For many years the Bahanna government has been good to us, they pamper us in taking care of all our needs. Providing services at no cost. We tough all the good things would last forever. But there is one village with people who had open minds, who were cautious in accepting favors. They knew how this would lead them to self defeat. They knew the services would come to an end.

According to prophecy the Bahanna government will gradually cease their responsibility in caring for Native people. The government will release us from their protective arms, wanting us to be on our own feet. Wanting us to be just like any citizen in the country. Wanting us to become civilized quickly and join the main stream of the American way of life. In this way their responsibility over Indians will end. There would be no more "Indian Problem." Any mistakes we make will be our own doing, the Bahanna government would not be responsible. Their influence would linger on in making sure we run our government the Bahanna way, not by our own traditional ways.

Knowing this would happen the Traditional Hopis refused to acknowledge the proposal of Western concept education and all the favors which were offered. Neither did Hotevilla Village recognize the Progressive Tribal Council. At present Hotevilla Village still stands firmly in the original teachings and beliefs.


On Nov. 27, 1987 Traditional Hopi elders of Hotevilla Village filed their complaint against the U.S. Government through the UN Commission on Human Rights in Geneva, Switzerland. We feel this move is important to Hopi religious leaders because of the prophetic knowledge and instruction regarding the UN and because of its distinctive fitness in regard to the prophecy.

Hopi, with respect, look upon the UN as of sacred symbolic significance. Various segments of religious orders dwell within the House of Mica which appear there for a purpose. that is, to look into world problems and into the problems of the weakest who are being pushed toward extinction by the stronger powers. Their duties are to resolve these problems if possible.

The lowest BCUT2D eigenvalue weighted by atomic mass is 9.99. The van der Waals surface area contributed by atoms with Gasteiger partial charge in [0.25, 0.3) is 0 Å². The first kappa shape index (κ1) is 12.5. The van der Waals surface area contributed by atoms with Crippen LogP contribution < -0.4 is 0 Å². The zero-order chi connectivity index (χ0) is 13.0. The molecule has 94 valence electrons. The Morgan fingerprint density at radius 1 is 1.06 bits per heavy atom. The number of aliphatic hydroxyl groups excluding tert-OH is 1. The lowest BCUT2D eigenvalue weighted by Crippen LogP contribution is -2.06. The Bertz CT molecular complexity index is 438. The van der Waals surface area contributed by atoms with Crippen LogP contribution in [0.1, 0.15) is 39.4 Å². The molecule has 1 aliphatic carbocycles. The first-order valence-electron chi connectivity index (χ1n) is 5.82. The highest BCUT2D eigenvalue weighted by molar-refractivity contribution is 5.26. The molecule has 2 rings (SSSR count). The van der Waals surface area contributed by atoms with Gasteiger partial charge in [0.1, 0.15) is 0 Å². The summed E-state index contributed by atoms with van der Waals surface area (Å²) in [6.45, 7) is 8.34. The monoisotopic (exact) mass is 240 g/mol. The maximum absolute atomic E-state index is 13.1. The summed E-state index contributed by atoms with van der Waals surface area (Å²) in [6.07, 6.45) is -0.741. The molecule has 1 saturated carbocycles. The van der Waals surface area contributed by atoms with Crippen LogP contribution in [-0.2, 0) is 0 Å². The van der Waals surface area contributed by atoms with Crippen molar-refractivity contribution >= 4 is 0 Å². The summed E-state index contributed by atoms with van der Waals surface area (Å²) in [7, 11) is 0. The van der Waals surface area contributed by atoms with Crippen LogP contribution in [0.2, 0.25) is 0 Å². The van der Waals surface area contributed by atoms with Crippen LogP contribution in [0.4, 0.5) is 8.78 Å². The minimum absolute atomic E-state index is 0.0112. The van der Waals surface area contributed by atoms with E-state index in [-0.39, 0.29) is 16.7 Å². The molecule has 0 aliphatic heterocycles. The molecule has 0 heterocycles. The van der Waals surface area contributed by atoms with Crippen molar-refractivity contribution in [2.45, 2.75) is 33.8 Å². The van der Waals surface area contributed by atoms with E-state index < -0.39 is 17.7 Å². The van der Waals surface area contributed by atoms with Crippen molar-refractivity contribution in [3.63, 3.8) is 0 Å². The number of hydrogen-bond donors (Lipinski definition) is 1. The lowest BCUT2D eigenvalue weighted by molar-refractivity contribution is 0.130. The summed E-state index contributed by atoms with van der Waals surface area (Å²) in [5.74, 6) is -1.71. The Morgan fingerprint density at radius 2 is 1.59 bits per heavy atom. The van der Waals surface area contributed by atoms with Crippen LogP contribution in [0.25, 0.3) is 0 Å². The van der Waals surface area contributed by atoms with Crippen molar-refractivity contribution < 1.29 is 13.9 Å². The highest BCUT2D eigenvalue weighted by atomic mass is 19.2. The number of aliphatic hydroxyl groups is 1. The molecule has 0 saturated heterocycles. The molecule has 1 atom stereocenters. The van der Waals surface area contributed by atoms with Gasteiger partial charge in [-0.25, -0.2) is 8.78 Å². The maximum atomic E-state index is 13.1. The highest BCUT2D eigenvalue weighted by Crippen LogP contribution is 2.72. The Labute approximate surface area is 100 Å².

Hopi also have been given a duty to warn the leaders and people of coming danger. Also Hopi were to express their suffering, their sorrows of experience, at the hands of stronger powers. When the A-bomb was dropped on Japan the Hopi were prompted to warn the world leaders int he UN about the advanced destructive technology, about the danger to land and life. The Hopi were to test their wisdom and understanding and ask for help. Because it is linked with the prophecy it means it is important in fulfilling the prophecy.

Four (the sacred number) chances were given the Hopi to accomplish their mission. The first three efforts were unsuccessful. The fourth effort succeeded but the meeting with the world leaders was a failure. However, we were directed to the Commission on Human Rights.

There were very kind and helpful in directing us and advising us that it is possible to file a complaint against the United States for wrongs done to our Nation. Maybe, because of some rules, the complaint can be made through the Commission in Geneva.